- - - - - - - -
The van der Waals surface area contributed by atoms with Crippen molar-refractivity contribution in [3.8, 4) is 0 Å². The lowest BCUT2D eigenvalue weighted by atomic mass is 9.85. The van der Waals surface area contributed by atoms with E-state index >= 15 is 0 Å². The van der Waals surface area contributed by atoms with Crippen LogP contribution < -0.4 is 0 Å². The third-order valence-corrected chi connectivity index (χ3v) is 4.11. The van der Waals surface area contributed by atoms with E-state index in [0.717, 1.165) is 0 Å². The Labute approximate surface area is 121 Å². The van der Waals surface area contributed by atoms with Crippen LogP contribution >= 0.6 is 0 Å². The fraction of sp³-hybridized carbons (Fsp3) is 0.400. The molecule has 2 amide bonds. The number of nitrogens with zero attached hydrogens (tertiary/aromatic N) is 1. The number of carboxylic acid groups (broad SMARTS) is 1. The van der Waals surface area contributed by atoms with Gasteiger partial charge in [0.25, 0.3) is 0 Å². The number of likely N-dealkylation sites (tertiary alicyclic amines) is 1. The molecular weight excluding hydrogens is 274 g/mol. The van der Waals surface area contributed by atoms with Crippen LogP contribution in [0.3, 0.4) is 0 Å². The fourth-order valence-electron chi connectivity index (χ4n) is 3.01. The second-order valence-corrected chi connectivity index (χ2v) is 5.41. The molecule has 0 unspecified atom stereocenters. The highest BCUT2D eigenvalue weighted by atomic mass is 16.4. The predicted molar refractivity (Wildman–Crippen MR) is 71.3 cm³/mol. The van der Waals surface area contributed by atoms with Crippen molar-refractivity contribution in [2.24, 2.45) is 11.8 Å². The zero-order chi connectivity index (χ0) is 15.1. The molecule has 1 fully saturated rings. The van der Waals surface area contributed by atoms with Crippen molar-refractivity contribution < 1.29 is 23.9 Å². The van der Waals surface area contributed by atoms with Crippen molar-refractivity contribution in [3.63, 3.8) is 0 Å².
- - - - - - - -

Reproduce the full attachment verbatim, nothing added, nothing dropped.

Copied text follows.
The van der Waals surface area contributed by atoms with Crippen molar-refractivity contribution in [3.8, 4) is 0 Å². The lowest BCUT2D eigenvalue weighted by atomic mass is 9.85. The van der Waals surface area contributed by atoms with E-state index >= 15 is 0 Å². The van der Waals surface area contributed by atoms with Crippen LogP contribution < -0.4 is 0 Å². The third-order valence-corrected chi connectivity index (χ3v) is 4.11. The van der Waals surface area contributed by atoms with E-state index in [0.717, 1.165) is 0 Å². The Labute approximate surface area is 121 Å². The van der Waals surface area contributed by atoms with Crippen LogP contribution >= 0.6 is 0 Å². The fraction of sp³-hybridized carbons (Fsp3) is 0.400. The molecule has 2 amide bonds. The number of nitrogens with zero attached hydrogens (tertiary/aromatic N) is 1. The number of carboxylic acid groups (broad SMARTS) is 1. The van der Waals surface area contributed by atoms with Gasteiger partial charge in [0.25, 0.3) is 0 Å². The number of likely N-dealkylation sites (tertiary alicyclic amines) is 1. The molecular weight excluding hydrogens is 274 g/mol. The van der Waals surface area contributed by atoms with Crippen LogP contribution in [0.3, 0.4) is 0 Å². The fourth-order valence-electron chi connectivity index (χ4n) is 3.01. The second-order valence-corrected chi connectivity index (χ2v) is 5.41. The molecule has 0 unspecified atom stereocenters. The highest BCUT2D eigenvalue weighted by atomic mass is 16.4. The predicted molar refractivity (Wildman–Crippen MR) is 71.3 cm³/mol. The van der Waals surface area contributed by atoms with Crippen molar-refractivity contribution in [2.24, 2.45) is 11.8 Å². The zero-order chi connectivity index (χ0) is 15.1. The molecule has 1 fully saturated rings. The van der Waals surface area contributed by atoms with Crippen molar-refractivity contribution < 1.29 is 23.9 Å². The van der Waals surface area contributed by atoms with Crippen molar-refractivity contribution in [3.63, 3.8) is 0 Å².